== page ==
P.H. Cruddas*, B. Jefferson, E.J. McAdam
Cranfield Water Science Institute, Cranfield University, Cranfield, Bedfordshire, UK, MK43 0AL(free)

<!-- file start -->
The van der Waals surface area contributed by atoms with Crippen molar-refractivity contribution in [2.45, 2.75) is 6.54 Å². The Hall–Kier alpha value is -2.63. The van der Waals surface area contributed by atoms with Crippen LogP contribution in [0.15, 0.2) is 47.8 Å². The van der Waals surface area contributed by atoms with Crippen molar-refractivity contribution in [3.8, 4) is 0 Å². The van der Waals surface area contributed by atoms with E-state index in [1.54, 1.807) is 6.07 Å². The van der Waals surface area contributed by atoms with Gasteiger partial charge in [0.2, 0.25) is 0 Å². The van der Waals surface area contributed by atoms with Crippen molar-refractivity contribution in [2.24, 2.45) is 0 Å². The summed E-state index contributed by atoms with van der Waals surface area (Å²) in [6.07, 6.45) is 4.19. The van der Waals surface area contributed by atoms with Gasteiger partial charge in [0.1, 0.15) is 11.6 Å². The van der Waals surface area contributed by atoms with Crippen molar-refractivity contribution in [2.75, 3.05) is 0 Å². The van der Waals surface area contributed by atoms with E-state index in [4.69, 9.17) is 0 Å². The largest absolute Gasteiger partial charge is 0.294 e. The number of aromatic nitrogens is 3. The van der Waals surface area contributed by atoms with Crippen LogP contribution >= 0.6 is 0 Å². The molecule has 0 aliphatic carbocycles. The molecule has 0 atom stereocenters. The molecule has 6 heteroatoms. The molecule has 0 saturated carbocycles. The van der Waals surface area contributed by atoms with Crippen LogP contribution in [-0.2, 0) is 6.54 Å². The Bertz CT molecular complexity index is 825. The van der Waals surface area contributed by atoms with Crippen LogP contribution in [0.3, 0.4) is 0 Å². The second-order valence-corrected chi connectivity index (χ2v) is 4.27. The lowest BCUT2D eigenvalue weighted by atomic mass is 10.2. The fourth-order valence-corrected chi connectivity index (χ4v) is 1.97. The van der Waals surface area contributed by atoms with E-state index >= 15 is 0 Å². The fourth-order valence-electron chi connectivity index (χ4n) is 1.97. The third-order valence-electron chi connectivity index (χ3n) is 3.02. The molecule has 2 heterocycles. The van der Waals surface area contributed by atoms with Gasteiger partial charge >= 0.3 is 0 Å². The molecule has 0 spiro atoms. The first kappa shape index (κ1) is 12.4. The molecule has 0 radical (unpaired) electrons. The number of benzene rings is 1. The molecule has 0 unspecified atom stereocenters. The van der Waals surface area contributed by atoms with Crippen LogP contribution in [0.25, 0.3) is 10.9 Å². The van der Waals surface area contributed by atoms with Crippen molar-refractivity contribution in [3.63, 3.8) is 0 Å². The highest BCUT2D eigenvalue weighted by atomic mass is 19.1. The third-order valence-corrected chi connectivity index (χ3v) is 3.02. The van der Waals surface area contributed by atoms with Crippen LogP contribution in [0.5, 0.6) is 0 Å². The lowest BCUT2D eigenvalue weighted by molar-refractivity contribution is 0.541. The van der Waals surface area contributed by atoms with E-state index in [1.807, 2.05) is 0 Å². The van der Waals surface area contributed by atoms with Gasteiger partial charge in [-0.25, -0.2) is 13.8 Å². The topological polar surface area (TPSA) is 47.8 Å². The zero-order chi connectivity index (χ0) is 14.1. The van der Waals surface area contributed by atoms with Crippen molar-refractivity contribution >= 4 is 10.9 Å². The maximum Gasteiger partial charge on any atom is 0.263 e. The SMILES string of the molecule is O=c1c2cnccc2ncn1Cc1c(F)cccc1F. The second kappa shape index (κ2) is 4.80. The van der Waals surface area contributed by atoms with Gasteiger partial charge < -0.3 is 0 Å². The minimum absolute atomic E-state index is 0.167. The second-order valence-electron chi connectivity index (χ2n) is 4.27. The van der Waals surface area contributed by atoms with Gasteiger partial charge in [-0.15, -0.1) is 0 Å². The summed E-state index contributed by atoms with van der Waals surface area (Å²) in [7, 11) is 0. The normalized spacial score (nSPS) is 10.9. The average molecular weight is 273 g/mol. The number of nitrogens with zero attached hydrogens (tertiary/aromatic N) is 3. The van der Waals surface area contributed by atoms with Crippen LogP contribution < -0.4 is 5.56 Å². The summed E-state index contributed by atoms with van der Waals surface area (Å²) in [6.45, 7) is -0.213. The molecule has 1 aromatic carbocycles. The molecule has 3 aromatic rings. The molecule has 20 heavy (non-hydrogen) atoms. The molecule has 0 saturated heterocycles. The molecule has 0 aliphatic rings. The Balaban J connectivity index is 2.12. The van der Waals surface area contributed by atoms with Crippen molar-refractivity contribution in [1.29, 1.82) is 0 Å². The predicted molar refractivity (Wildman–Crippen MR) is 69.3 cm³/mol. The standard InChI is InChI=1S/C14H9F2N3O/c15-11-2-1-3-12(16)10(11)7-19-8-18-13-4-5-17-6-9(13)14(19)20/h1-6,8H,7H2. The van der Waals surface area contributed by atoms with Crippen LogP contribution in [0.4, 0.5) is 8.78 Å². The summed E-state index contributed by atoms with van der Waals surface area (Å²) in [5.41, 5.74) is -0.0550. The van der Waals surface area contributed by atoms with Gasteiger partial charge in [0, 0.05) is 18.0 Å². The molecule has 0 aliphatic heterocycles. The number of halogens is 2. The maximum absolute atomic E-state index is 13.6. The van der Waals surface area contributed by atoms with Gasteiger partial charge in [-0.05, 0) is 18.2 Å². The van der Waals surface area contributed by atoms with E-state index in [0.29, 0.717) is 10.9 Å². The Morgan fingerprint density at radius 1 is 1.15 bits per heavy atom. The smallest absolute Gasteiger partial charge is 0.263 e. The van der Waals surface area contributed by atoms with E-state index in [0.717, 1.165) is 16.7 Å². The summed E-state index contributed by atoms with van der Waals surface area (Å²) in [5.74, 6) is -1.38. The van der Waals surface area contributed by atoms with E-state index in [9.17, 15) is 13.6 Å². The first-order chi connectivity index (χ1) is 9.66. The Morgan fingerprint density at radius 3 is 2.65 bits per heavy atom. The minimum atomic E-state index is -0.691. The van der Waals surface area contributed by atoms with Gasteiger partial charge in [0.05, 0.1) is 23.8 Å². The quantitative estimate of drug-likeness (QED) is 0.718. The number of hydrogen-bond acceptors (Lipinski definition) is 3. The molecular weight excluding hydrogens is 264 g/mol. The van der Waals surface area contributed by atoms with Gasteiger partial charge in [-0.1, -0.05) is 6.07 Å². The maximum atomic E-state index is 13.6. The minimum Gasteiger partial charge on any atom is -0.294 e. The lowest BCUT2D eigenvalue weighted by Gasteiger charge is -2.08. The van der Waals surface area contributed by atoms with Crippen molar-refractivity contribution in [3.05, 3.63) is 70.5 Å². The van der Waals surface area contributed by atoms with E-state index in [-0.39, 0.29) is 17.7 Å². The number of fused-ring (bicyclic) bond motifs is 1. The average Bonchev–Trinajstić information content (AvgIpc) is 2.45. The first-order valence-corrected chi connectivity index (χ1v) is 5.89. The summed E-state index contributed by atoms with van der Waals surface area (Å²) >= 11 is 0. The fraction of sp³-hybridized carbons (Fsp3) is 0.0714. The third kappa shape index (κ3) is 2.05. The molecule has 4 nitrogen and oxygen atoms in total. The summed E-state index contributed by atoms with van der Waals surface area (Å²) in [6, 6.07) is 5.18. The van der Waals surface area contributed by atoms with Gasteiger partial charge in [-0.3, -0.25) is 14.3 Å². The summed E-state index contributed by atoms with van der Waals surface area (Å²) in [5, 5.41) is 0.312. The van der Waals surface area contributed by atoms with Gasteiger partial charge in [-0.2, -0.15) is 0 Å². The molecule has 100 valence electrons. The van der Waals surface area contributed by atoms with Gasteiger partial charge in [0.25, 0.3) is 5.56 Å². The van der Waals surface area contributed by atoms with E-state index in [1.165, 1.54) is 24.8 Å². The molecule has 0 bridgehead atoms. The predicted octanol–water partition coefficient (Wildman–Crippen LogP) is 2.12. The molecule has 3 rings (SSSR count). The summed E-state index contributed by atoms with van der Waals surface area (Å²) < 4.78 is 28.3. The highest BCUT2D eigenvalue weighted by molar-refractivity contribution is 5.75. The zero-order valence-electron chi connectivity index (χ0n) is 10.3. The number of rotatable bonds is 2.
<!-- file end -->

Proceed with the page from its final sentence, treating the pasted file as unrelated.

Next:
Anaerobic ponds (APs) have the potential to provide many advantages for wastewater treatment in the UK, including low energy demand, minimal operation and maintenance requirements including sludge management, and the potential for renewable energy production. In order to quantify and examine the merits of incorporating APs into decentralised wastewater treatment for the UK water sector, a flowsheet modelling approach has been adopted to compare an AP flowsheet to a current standard decentralised flowsheet. An example works of 2,000 PE was chosen with a per capita flow rate of 200 L d-1 and a weak strength wastewater to reflect combined sewerage influent. Life-cycle cost assessment (LCCA) was conducted on the two flowsheets assuming a 20 year M&E asset life. Negative energy balances were calculated for both flowsheets, but the AP flowsheet required the least additional energy demand, as 56 % was offset by on-site energy generation. The desludge frequency calculated for the AP was 2 years, reducing tankering visits to site from 240 for the conventional flowsheet to 10 for the AP over the 20 year period, providing significant savings in O&M costs and carbon emissions. Over the 20 year LCCA, the TF and AP flowsheets were very similar in costs, at £240,481 and £252,749, respectively. Interestingly, the commonly cited prohibitive factor of APs, the costs associated with extended land requirements, were found to be negligible for the case of rural bare land sites. With rising energy and carbon prices putting pressure on the water sector to find alternative solutions for WWT in decentralised areas, APs may present a new approach to reduce the current burden of maintenance and sludge handling requirements.